Eigenschaften

CAS-Nummer7440-47-3
PubChem CID23976
Atomradius128
Molares Volumen7,23
Atommasse51,996
Blockd
Siedepunkt2.671
Bulk Modulus
KategorieÜbergangsmetalle
KristallstrukturKubisch raumzentriert
FarbeSilber
Kovalenter Radius139
Dichte7,15
Electrical Resistivity
Elektronenkonfiguration[Ar] 3d5 4s1
Elektronen pro Schale2, 8, 13, 1
Elektronegativität1,66
Elektronen24
Gruppe6
Schmelzwärme20,5
Verdampfungswärme339
Ionisierungsenergie6,766
Magnetic Ordering
Magnetic Susceptibility
Masse51,996
Massenzahl24
Schmelzpunkt1.907
NameChrom
Neutronen28
Ordnungszahl52
Oxidationszustände-2, -1, 1, 2, 3, 4, 5, 6
Periode4
AggregatzustandFest
Poisson Ratio
Protonen24
Shear Modulus
Spezifische Wärmekapazität0,449
ElementsymbolCr
Wärmeleitfähigkeit0,937
Van der Waals Radius
Young's Modulus
Häufigkeit
Häufigkeit in der Erdkruste0.014%
Häufigkeit im Universum0.0015%
Cr Chrom 24 51.9961 6 4 d 24 1857.0 2672.0 [Ar] 3d5 4s1 2 8 13 1 7.19 0.014% Silver Cubic: Body centered 1.7 1.65 {"1":"652.9","2":"1590.6","3":"2987","4":"4743","5":"6702","6":"8744.9","7":"15455","8":"17820","9":"20190","10":"23580","11":"26130","12":"28750","13":"34230","14":"37066","15":"97510","16":"105800","17":"114300","18":"125300","19":"134700","20":"144300","21":"157700","22":"166090","23":"721870","24":"761733"} 653 64.3 127 +3,2,6 1.3 7.23 20.0 339.5 0.449 93.7 393.K 0 Solid, Antiferromagnetic, Conductor, TransitionMetal, Metal, Stable, Natural KROH-mi-em Very hard, crystalline, steel-gray metal. The pure metal has a blue-white color. It is hard, brittle and corrsion-resistant at normal temperatures. Used to make stainless steel. It gives the color to rubies and emeralds. Iron-nickel-chromium alloys in various percentages yield an incredible variety of the most important metals in modern technology. Chromite [Fe,Mg(CrO4)] is its most important mineral. Produced commercially by heating its ore in the presence of silicon or aluminium. lzRb4zmGvNU Chromium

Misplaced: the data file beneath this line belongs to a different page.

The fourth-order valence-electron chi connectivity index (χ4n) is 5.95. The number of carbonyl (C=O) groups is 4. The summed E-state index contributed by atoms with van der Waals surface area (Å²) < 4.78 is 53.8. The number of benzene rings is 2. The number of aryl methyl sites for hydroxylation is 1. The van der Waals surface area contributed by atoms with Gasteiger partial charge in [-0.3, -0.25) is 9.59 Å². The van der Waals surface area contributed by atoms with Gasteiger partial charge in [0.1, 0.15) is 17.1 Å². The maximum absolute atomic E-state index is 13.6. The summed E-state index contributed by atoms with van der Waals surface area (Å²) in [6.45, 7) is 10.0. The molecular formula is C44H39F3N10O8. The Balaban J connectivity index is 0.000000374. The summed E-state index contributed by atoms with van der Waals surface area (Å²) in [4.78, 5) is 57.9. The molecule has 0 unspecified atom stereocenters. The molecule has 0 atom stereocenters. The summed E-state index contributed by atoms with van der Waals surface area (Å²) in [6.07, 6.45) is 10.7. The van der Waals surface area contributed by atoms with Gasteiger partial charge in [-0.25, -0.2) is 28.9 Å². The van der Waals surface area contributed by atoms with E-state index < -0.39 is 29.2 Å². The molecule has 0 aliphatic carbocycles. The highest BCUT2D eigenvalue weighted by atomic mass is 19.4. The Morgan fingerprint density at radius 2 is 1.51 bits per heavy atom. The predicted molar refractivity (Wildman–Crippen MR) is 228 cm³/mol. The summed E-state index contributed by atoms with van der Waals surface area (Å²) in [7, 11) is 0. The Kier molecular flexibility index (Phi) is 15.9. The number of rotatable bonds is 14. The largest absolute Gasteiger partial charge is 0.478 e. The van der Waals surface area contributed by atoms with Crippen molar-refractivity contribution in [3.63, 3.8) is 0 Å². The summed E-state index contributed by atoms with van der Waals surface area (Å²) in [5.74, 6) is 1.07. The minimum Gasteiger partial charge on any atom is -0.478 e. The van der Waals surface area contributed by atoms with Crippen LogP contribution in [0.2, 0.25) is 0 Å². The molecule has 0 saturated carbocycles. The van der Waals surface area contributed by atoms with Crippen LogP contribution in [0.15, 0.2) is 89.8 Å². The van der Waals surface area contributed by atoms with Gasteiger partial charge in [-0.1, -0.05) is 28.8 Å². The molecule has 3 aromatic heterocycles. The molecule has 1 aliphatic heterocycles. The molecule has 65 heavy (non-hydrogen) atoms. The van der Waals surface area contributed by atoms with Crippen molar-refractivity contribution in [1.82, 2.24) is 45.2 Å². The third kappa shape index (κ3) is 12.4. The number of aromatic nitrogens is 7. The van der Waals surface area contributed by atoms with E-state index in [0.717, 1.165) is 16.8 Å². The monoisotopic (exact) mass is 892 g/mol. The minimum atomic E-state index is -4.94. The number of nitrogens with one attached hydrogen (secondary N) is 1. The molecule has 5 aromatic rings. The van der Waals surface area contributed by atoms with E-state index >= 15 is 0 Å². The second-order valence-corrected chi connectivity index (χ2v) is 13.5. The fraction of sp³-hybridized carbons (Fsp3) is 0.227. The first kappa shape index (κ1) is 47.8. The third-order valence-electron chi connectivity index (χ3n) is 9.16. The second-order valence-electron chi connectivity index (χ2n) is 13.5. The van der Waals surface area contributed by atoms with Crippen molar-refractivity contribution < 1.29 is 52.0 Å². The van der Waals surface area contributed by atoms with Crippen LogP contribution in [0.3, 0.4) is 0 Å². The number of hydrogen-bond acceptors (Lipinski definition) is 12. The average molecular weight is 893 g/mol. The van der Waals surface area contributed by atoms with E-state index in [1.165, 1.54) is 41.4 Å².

In 1800, Sir Humphry Davy thought silica to be a compound and not an element; but in 1811, Gay Lussac and Louis Jacques Thénard probably prepared impure amorphous silicon by heating potassium with silicon tetrafluoride.

In 1824 Jöns Jakob Berzelius prepared amorphous silicon by the same general method.

Henri Deville in 1854 first prepared crystalline silicon, the second allotropic form of the element. From the Latin word silex, silicis, flint 24 1797 Louis-Nicholas Vauquelin France From the Greek word "chroma" meaning "colour", named for the many coloured compounds known for chromium.

Isotopes of Silicon

Standard Atomic Weight

51.9961(6)

Stabile Isotope

50Cr 52Cr 53Cr 54Cr

Instabile Isotope

42Cr 43Cr 44Cr 45Cr 46Cr 47Cr 48Cr 49Cr 51Cr 55Cr 56Cr 57Cr 58Cr 59Cr 60Cr 61Cr 62Cr 63Cr 64Cr 65Cr 66Cr 67Cr

If breathed in as a fine silica/silicate dust, it may cause chronic respiratory problems
Silicon also has the unusual property that it expands as it freezes
In the form of sand and clay it is used to make concrete and brick; it is a useful refractory material for high-temperature work, and in the form of silicates it is used in making enamels, pottery, etc.

Silica, as sand, is a principal ingredient of glass.

Silicon chips are the basis of modern electronic and computing.

Silicon carbide, more commonly called carborundum is used in abrasives.